Like a number of traditionally published authors, Eileen has now begun making some of her backlist available on kindle, which means it’s even easier to read her books. Never Call it Loving is the latest on Amazon. It's a story that takes the reader on an emotional journey into the world of opera.
Never Call it Loving
Journalist Fern Graham believes she’s a typical modern woman, as she attempts to balance work, home and family. If she sometimes feels something is missing, she assumes she’s being foolish. Fern relaxes by listening to music, especially the voice of Pietro Petrungero, an Italian tenor.
She is stunned when her agent rings to say that Petrungero is looking for someone to write his biography and wants to interview Fern as he and his wife appreciate her work. Weeks after the worst interview ever, Fern gets the assignment and arrives at the palatial Petrungero villa. The relationship between Pietro and his wife, the famous soprano, Maria-Josefa Conti, makes Fern compare her own marriage to theirs. There is, however, a malevolent undercurrent in the villa and, while doing her research, Fern uncovers secrets which will stun the opera world.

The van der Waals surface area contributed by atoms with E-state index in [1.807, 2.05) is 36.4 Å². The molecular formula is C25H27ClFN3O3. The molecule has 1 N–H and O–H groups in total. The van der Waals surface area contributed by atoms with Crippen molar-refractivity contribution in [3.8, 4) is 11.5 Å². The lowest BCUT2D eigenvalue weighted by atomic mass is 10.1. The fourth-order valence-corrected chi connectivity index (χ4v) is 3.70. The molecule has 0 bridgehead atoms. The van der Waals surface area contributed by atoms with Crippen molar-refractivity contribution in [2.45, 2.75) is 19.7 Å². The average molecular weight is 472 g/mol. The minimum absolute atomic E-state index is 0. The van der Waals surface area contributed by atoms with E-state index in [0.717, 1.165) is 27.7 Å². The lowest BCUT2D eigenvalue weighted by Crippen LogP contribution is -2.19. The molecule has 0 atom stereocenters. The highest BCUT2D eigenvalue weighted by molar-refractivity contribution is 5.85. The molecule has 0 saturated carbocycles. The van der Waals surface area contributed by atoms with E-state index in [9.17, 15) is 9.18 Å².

The assignment takes her to some of the world’s greatest cities and, as she spends more time with the singer, she finds herself physically drawn to him. Soon they are falling in love. Deeply moral, but unable to fight, Fern is torn between two men and two worlds.
Can there be a happy ending, or does her future hold only heartache?
You’ll have to read it to find out! Never Call it Loving is available on Amazon (UK) and Amazon (US).
Thanks for answering the following questions, Eileen.
Have you always written in the romance genre?